Monday, May 19, 2014

Having 'Fun' on Lag B'Omer

Preparing for Lag B'Omer in Bnei Brak (VIN)
I don’t know what the fascination is with bonfires. But that seems to be the thing to do on Lag B’Omer in Israel. The custom is based on a Kabalistic teaching in the Zohar. Which tells us that when the great Mishnaic sage R’ Shimon Bar Yochai died, his house was filled with fire and intense light.

As one who tends to avoid Kabalistic practices, this was never anything I ever wanted to participate in. I find it very off-putting in fact. But it seems that just about everyone in Israel attends some version of this. Even many Religious Zionists.  As if this was the most significant thing about Lag B’Omer. (I didn’t know we Jews were such pyromaniacs. But I digress.) But it isn’t the most significant thing about Lag B’Omer at all, and in my view it shouldn’t be practiced at all. Fires are dangerous. The primary purpose of celebrating Lag B’Omer – the 33rd day of the Omer - is that on this  date in history - R’ Akiva’s students stopped dying.  

I bring all this up in the light of recent abhorrent comments by Rabbi Nissan Kaplan. Comments for which he has profusely apologized - and truly regrets making. But I don’t really believe that his actual views depart all that much from his original statements. The truth is that many Charedi leaders have made similar comments. Including the new Shas Spiritual head, R’ Shalom Cohen, who called all Kipa Seruga wearers Amalek. R’ Ovadia Yosef, ZTL later ‘clarified’ R’ Cohen’s statements as not referring to all Kipa Seruga wearers – but only those  like Israel’s Minister of the Economy, Naftali Bennett, the Kipa Seruga wearing head of the Bayit HaYehudi Party. He was in the forefront of the move to draft Charedim into the army.

It is this mentality that is responsible for the kind of thing that happened Yesterday in Tiberius (T'veria). From VIN and the Jerusalem Post:
Israel - A few hundred haredi Lag Ba’omer revelers burnt Finance Minister Yair Lapid in effigy at a holiday bonfire in Tiberias on Saturday.
According to witnesses, the effigy of the Yesh Atid leader was hung on a post at the edge of the bonfire area as early as Friday afternoon, which suggests that its burning was planned ahead of time and was not merely a prank carried out in the heat of the moment.
One witness described the scene at the bonfire:
“This was not a last minute incident. The doll with Lapid’s face pasted on it was ready by the fire. There were throngs of people who were present when the fire was lit who cursed Lapid in Yiddish and danced.”
MK Rabbi Dov Lipman rightly condemned the event and called upon the rabbinic leadership to do the same.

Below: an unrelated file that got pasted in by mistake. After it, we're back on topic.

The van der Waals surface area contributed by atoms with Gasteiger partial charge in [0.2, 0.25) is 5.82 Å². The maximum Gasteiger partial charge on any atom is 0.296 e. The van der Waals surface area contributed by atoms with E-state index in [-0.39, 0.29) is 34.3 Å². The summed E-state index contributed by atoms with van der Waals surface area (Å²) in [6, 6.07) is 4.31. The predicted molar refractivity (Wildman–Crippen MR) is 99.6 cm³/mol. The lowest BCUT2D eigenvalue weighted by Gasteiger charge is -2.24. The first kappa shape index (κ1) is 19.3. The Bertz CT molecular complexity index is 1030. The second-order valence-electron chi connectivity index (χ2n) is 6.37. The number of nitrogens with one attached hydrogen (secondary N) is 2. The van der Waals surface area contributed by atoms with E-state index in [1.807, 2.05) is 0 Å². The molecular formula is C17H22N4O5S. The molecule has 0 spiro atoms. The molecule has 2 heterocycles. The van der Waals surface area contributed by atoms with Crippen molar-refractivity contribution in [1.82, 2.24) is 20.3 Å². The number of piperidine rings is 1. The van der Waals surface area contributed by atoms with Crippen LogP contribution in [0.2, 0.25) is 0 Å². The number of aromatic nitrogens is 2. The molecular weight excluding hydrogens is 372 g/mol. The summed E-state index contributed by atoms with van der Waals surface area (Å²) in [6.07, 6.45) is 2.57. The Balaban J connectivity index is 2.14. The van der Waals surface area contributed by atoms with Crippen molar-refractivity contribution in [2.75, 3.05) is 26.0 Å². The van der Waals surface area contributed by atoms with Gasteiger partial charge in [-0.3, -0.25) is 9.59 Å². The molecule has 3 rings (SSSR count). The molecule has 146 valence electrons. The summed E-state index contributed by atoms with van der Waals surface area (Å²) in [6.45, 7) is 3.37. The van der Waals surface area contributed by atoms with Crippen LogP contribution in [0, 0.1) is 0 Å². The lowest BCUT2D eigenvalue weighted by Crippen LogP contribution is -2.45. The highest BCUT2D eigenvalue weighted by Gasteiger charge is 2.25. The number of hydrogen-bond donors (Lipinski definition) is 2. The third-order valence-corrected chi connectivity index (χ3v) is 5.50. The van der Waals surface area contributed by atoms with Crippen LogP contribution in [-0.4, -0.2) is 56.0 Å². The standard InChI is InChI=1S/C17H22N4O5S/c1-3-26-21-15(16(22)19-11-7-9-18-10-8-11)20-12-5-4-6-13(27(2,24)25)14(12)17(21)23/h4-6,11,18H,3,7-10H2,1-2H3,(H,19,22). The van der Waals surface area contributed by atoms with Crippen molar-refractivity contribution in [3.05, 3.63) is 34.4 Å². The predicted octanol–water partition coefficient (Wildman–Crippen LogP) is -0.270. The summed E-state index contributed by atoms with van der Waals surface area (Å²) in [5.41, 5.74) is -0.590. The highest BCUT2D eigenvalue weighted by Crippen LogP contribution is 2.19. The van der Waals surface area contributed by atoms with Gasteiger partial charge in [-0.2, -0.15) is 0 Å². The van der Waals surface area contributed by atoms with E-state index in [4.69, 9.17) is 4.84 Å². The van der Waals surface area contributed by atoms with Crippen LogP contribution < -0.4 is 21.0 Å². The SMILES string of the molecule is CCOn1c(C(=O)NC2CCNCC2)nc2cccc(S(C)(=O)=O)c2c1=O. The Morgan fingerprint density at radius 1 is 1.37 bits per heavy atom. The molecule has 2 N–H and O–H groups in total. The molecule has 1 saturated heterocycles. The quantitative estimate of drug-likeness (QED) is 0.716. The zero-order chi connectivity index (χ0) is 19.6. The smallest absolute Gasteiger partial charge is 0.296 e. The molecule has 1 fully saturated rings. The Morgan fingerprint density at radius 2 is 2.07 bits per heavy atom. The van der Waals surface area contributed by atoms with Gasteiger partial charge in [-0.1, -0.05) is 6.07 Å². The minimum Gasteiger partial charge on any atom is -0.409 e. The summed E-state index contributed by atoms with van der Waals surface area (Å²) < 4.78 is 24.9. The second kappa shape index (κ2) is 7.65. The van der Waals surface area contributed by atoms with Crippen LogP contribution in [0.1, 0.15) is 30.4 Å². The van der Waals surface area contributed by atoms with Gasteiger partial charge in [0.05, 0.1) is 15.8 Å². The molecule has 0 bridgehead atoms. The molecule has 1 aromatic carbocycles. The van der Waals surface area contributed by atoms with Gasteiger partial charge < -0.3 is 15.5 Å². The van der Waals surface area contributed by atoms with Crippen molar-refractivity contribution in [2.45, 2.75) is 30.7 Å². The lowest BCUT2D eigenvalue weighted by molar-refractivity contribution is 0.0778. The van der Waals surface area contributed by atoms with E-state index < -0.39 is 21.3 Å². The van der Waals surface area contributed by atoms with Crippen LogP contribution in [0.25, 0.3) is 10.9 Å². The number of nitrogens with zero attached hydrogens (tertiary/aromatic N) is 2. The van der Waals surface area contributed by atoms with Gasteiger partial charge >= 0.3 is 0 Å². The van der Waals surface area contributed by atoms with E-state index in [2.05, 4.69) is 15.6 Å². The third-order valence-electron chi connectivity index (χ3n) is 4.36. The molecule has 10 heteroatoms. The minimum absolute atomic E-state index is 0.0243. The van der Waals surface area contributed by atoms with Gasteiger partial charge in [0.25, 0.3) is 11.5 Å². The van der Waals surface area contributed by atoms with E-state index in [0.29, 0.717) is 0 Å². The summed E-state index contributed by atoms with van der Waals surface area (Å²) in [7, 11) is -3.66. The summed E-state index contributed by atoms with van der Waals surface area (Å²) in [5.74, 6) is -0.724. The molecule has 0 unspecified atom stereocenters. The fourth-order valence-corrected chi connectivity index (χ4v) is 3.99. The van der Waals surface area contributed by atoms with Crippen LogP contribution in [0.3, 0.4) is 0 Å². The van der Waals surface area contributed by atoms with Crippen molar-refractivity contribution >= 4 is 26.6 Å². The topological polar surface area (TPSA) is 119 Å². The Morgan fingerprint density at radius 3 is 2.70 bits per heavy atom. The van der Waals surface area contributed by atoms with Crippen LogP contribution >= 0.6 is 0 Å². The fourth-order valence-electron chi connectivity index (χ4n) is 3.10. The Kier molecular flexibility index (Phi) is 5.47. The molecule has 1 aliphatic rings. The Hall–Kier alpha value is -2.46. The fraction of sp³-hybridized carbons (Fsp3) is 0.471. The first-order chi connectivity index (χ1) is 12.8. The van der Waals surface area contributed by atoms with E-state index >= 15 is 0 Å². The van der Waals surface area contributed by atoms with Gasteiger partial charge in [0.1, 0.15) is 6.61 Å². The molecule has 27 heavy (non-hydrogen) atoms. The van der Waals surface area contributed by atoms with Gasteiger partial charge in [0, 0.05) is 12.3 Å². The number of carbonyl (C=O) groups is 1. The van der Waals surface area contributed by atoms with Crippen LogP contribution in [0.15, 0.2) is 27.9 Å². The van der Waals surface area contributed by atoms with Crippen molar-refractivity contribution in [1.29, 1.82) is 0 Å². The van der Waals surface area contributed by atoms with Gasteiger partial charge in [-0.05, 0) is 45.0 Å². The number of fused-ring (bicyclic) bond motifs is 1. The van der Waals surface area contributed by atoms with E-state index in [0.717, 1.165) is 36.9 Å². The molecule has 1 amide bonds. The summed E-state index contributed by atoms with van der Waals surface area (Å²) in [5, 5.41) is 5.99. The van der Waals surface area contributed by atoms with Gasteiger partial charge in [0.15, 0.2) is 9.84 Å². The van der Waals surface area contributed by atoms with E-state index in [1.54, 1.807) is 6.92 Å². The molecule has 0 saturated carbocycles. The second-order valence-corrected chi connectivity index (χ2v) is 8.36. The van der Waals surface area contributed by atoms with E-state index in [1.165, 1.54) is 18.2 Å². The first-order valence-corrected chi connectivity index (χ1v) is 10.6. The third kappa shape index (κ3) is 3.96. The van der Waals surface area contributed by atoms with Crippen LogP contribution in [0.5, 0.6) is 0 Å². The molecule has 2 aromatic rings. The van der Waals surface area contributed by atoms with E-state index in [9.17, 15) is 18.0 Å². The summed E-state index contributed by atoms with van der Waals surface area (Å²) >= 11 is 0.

I agree with Rabbi Lipman. How in God’s name can any rabbinic leader condone something like this?

And they did condone it. There is little question about that in my mind since the ‘project’ began two days earlier on Friday.

Now, I am not accusing any rabbinic leader of planning this. But I do believe they looked the other way while this was happening. Which is the same as condoning it. Had they not approved, it is highly unlikely that this would have happened.

This attitude reminds me of what Rabbi Kaplan said about his son. He approved of his son for thinking of a hammer as an alternative to a sword to attack the ‘Amalkite’ Kenesset ministers.

I can’t read their minds, But I can’t help thinking that at least some of these leaders smiled with pride, just the way Rabbi Kaplan did at his son, at the fervor with which those young people went after Lapid, burning him in effigy as part of a Lag B’omer celebration.

They truly believe that Ministers, Lapid, Bennett, and other like minded MKs are destroying Torah Judaism. And that has given way to anger and even rage. I don’t think there is any doubt about that. This results in angry rhetoric, demonstrations, and lectures that covey this massage. And the emotion that goes with it is transferred to their students.  So much so that they are apparently willing to allow young children to publicly burn a public official in effigy as a means of expressing that rage. This way they are reassured that their message is getting through.

So I don’t expect any real condemnation coming out of their quarters any time soon about activities like this. If they do, it will be the typical ‘We don’t approve, but we understand their motives’ type of condemnation. Which to me means that they actually do approve but don’t want to be seen like that in the eyes of the public. In politics that’s called plausible deniability.

I would love to be proven wrong. I would be happy if some strong condemnations came out of those quarters. I would be thrilled if they called for strong sanctions against these children (like expulsion from their schools). Or sanctions against their parents who no doubt thought this was a great idea.

Unfortunately that has about as much chance of happening as my becoming the next President of Israel. Too bad.